There is no denying the fact that my grandma Gloria was a beautiful woman. You can see it clearly in these photos. Her hair, thanks to weekly trips to the salon, was always meticulously styled. Her outfits were always perfectly put together and pressed. She was a fashionable woman who carried herself with grace and class everyday. But her gorgeous external appearance is nothing compared to the woman she was on the inside.
Grandma was one of the most caring and thoughtful people I have ever known which was made clearly evident through the large group of close friends she had. I’ll never forget the time a few months ago when I went to church with her. Since she had stopped driving a few years ago, she couldn’t always make it to services unless someone took her. But when she walked through the doors of her church in Kensington, people immediately started coming up to her saying how glad they were to see her and to check in on how she was doing. She absolutely reveled in this environment – she loved seeing these people just as much as they enjoyed seeing her.
Being social was one of my Grandma’s greatest pleasures and she loved to entertain and to play host. I always looked forward to going to her house in Bethesda for dinner because I knew the minute I walked in the front door and down the steps of her split-level foyer there would be Grandma offering me an IBC rootbeer in a bottle. She always knew just what to do to make everyone comfortable and ensure we all had a good time, which we always did.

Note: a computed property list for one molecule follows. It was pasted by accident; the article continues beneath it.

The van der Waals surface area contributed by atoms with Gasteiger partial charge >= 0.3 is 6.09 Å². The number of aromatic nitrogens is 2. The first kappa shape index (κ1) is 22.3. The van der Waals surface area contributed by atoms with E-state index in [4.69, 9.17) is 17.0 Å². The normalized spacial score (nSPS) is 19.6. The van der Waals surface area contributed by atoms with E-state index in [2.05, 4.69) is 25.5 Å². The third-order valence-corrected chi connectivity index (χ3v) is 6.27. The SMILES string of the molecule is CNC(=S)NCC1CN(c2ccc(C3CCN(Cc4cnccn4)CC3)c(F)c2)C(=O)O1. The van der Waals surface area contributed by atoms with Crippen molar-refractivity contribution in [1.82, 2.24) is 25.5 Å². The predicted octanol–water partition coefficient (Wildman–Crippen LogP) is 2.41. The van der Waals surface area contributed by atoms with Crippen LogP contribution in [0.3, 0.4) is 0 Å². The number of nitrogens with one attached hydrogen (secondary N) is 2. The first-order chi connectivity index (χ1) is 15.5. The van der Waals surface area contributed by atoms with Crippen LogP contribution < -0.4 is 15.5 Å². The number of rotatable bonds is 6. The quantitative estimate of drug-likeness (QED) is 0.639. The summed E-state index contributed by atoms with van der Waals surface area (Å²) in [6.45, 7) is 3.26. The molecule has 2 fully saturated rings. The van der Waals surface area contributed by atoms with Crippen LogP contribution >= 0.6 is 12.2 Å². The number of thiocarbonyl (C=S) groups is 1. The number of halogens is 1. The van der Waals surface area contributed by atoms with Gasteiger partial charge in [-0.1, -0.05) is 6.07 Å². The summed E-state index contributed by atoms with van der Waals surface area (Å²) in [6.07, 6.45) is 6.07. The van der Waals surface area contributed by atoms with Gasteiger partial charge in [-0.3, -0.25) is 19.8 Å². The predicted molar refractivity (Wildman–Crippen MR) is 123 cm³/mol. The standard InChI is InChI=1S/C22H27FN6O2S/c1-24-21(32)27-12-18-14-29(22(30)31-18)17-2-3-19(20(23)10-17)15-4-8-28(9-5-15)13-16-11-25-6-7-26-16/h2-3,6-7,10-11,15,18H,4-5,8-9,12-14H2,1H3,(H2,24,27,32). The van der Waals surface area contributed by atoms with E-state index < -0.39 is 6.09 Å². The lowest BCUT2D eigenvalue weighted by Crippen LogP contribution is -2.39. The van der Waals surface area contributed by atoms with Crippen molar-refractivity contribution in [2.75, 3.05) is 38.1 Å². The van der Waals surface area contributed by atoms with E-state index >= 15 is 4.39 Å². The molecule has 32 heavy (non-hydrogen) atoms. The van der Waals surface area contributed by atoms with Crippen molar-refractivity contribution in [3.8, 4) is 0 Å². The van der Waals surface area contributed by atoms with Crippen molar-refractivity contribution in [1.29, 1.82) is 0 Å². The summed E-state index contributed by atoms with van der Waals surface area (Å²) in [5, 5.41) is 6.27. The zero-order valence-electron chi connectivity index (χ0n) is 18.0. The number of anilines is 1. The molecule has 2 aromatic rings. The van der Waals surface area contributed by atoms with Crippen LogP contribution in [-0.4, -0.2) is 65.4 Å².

Grandma also made sure to let everyone know just how much she delighted in their company. She was the type of person who would fire away a letter the minute after getting home from any event just so she could recall every detail of the outing that had pleased her. She wanted everyone to feel her happiness, and her letters always represented that. As a child growing up in the age of email and the internet, a handwritten card from Grandma was a treat. She was my pen pal and her letters and cards will always be something I miss.
Along with her love of people, my Grandma was fiercely intelligent and always loved learning. Nearly every year for Christmas or birthdays we were gifting her a crossword puzzle book and she was always talking about the latest thing she was reading or an article she had seen in the Post. She also shared this love of knowledge with others as a teacher for many many years. Her curious spirit was fueled by a love of traveling and discovering new cultures, details of which she would relay to us as children. Once, after a trip to see the pyramids in Egypt, Grandma let me borrow all of the artifacts and souvenirs she had picked up along the way so I could share them with my elementary school class. Egypt was only one stop on her and my grandfathers tour around the world – they took great interest in seeing it all, which is something I truly admire about them.
But maybe the greatest thing I learned from my Grandma was her sense of independence. She never seemed afraid to break out of the mold, to work for herself, or to have her own interests. She encouraged this strong mentality in all of her grandchildren and I am extremely grateful for it.
Tomorrow is my Grandma’s funeral. She passed away on May 18 at the age of eighty-seven. While I know tomorrow will be a sad day, I know it won’t all be somber. I will be able to celebrate the life of an amazing and inspiring woman with those who loved her just as much as I did.